My favorites of Ayala scents for a Women are Gigi~ stunning Gardenia scent that is very calming and centering; Moon Breath~ warm and inviting amber floral; White Potion~ beautifully sexy, creamy white floral; Viola~ eathy and powdery soft floral; Lovender~ wonderful lavender and vanilla; Fete d'Hiver~ scent of warm spices, wassel and a grand christmas tree; Chrisma~ bright sunny jasmine that will make anyone smile; Palas Athena~ warm and sexy scent

    • obscura | 11th May 2010 17:35

      I haven't had a chance to smell any of Ayala's perfumes yet, but I hope I get a chance! I've read a bit about her perfumes on various natural perfumery websites, and it's great to hear such positive reviews from others! I hope I am lucky enough to win the samples!

    • cbstarker | 11th May 2010 17:39

      Such a great article, Walker, thanks for writing it. It reminds me of many of the "encounters" I've had right here with many other BNers - in fact, the entire world of perfumes has as its foundation a sense of sharing and learning, which I've found to be the most important part. I first learned about Ayala's fragrances through the Memory and Desire experiment with Heather Ettlinger (http://www.ayalamoriel.com/index.cfm?PageName=New_Perfumes), where she created an olfactory version of Ezra Pound's poem In the Metro called Hanami. At that time, my nose was still fairly uneducated so it was a complete shock to me that anything could smell so profoundly affective. Hanami to me is like the strange smell of someone very familiar - although floral, it transitions into something uniquely urban and comfortable. Unfortunately, I haven't yet had the chance to try any of the other creations but you've convinced me to do something about that!

    • queen cupcake | 11th May 2010 17:40

      As I am just discovering natural perfumes, I feel lucky to have found your article at this moment. These perfumes sound so much more sophisticated than I have been assuming natural perfumes to be, in general. Thank you for your wonderful and detailed reviews; they really shed light on an area of perfumery I have been considering more and more, lately.

    • WillC | 11th May 2010 19:37

      Very interesting. I haven't yet tried Ayala's fragrances, but it would be great to have a sniff.

    • Zerby | 11th May 2010 19:53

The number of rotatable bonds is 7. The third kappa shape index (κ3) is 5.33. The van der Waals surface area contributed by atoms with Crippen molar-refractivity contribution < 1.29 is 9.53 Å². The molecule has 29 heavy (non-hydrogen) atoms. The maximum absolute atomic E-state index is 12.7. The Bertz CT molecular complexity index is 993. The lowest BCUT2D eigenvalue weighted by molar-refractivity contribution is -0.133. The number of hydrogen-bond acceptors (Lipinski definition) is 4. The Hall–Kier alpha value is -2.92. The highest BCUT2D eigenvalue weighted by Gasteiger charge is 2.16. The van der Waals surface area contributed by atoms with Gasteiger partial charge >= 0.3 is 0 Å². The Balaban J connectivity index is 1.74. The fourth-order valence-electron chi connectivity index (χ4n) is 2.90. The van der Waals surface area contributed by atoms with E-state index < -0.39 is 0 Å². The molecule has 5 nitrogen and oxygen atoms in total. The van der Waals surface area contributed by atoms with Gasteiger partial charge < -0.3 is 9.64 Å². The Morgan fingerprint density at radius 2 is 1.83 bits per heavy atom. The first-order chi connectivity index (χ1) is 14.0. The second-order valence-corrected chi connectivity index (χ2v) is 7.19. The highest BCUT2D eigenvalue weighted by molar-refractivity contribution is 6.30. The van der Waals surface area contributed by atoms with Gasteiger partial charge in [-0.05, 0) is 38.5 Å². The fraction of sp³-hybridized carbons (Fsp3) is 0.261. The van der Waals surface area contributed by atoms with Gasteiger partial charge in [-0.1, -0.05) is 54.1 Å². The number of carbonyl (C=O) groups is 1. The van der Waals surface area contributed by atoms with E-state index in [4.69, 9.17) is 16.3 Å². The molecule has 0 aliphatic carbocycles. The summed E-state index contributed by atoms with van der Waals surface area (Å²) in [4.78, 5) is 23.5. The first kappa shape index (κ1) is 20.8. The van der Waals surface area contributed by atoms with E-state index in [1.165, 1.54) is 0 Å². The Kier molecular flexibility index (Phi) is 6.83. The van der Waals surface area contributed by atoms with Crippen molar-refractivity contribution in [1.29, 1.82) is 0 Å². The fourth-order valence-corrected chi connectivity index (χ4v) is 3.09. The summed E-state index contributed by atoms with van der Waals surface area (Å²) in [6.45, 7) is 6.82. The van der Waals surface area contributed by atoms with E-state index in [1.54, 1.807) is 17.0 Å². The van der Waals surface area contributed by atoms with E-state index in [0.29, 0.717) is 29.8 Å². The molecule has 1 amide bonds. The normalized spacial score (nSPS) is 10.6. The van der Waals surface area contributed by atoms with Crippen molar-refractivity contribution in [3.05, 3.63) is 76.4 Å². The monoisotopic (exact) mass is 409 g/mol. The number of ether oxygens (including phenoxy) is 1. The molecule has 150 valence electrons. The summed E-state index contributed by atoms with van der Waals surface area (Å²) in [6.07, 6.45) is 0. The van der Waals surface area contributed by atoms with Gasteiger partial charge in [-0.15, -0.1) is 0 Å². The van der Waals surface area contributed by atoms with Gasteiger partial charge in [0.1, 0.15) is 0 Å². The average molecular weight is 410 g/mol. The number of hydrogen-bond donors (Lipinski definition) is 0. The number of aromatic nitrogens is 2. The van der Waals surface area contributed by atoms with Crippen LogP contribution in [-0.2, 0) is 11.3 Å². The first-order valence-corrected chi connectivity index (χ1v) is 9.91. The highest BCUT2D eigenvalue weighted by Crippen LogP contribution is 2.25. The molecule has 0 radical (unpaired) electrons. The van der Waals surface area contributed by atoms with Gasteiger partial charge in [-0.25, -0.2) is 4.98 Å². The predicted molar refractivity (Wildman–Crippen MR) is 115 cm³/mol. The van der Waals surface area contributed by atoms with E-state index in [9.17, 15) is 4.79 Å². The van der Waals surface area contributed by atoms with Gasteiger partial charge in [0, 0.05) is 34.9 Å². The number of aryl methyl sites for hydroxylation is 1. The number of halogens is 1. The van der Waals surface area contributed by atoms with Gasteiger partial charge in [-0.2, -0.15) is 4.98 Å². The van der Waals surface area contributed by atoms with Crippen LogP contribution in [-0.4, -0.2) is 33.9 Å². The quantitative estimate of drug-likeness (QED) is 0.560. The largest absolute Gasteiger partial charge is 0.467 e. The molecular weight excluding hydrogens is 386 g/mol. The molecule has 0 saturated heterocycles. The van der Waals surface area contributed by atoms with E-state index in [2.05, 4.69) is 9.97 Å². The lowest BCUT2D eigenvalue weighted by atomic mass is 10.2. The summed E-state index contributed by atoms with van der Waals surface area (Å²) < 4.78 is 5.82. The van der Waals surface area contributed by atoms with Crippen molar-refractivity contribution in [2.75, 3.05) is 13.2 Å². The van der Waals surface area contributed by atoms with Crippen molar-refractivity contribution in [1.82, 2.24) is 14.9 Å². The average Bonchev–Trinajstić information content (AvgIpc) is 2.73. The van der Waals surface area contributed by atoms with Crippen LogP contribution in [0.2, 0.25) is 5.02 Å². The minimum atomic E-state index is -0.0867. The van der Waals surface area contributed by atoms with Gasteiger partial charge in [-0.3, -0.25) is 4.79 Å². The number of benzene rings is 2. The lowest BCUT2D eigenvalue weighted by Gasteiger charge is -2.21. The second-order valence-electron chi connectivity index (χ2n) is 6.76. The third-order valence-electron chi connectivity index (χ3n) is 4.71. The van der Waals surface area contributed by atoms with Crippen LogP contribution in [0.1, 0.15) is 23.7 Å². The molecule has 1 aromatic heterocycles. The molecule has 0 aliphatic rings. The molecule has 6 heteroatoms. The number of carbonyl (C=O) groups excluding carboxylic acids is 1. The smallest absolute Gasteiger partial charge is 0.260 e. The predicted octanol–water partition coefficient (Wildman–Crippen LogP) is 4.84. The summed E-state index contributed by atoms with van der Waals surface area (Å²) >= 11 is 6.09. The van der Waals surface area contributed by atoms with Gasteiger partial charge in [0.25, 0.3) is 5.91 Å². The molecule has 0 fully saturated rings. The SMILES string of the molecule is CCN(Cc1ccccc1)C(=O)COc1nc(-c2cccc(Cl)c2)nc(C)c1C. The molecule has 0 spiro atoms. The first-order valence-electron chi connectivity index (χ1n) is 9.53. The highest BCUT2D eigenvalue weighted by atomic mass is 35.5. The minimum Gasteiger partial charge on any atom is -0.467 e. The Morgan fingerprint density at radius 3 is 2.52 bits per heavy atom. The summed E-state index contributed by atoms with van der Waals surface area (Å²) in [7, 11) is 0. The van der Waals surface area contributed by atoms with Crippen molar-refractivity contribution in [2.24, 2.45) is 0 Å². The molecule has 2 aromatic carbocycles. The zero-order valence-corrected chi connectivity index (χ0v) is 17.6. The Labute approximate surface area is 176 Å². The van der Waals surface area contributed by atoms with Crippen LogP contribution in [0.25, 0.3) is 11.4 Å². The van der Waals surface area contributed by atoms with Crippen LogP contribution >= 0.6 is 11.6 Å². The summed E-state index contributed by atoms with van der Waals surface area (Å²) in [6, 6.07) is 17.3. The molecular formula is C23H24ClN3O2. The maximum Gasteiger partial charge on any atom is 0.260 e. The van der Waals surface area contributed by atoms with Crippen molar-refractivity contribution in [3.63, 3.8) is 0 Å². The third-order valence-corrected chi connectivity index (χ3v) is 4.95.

I've never even heard of them til now. I hope to be picked. I'd love to have a sniff of them.

    • saphiric | 11th May 2010 21:39

      I like the analogy to organic food.:thumbup: Often times I get the same impression that a 'natural' smelling fragrance has to be deprived of something. I'm glad you found a brand that gives you the full effect of a good smelling fragrance while still being natural.

      One thing I'm curious about is this line: "...as if the savages in the forest have a beautiful secret flower garden they maintain tenderly while taking a break from grunting and fighting." I'm not sure if this is some kind of ironic use of the word "savage" done in a joseph conrad kind of way or not. I mean you could just have used the term 'native' :rolleyesold:

      Other than that, great article. You should check out black phoenix alchemy lab perfumes if you haven't already. They have some very natural essential oil based fragrances there too. :D

    • kastehelmi | 11th May 2010 22:02

      Great article Walker! You give us a good warning to be kind to our noses-sillage and longetivity are not the only determinants of "strength"-our nasal passages do need clean air to appreciate new smells-olfactory fatigue is a very sad experience! Not only does the Ayala Moriel range sound wonderful-the names are great-Espionage, Bon Zai, Lovender, Arbitrary....It's hard to tell from your descriptions alone which fragrance would be most suitable for my wearing-I totally want to sample her perfumes-just haven't done so yet, as the cost of samples is high for me-but eventually I will have a better-paying job, surely. I would love to experience more natural fragrances, and this line seems full of great examples...I'm inclined to think I'll like them, since your analogy about wholemeal pasta to white pasta is especially interesting-since I'm the odd one out who likes the taste of whole grain pasta and bread much more that more refined versions-I don't always feel the same about fragrances, but the more natural ones I try, the more sensitive my nose is to not-so-natural accords and weaknesses of synthetic fragrances.

      Read more: http://www.basenotes.net/content/412-High-Fibre-Fragrances-(or-How-I-Discovered-Natural-Perfume)#ixzz0nen4qMGY

    • Dutchy | 11th May 2010 22:08

      ooooooo!!! me! me! me!! ;)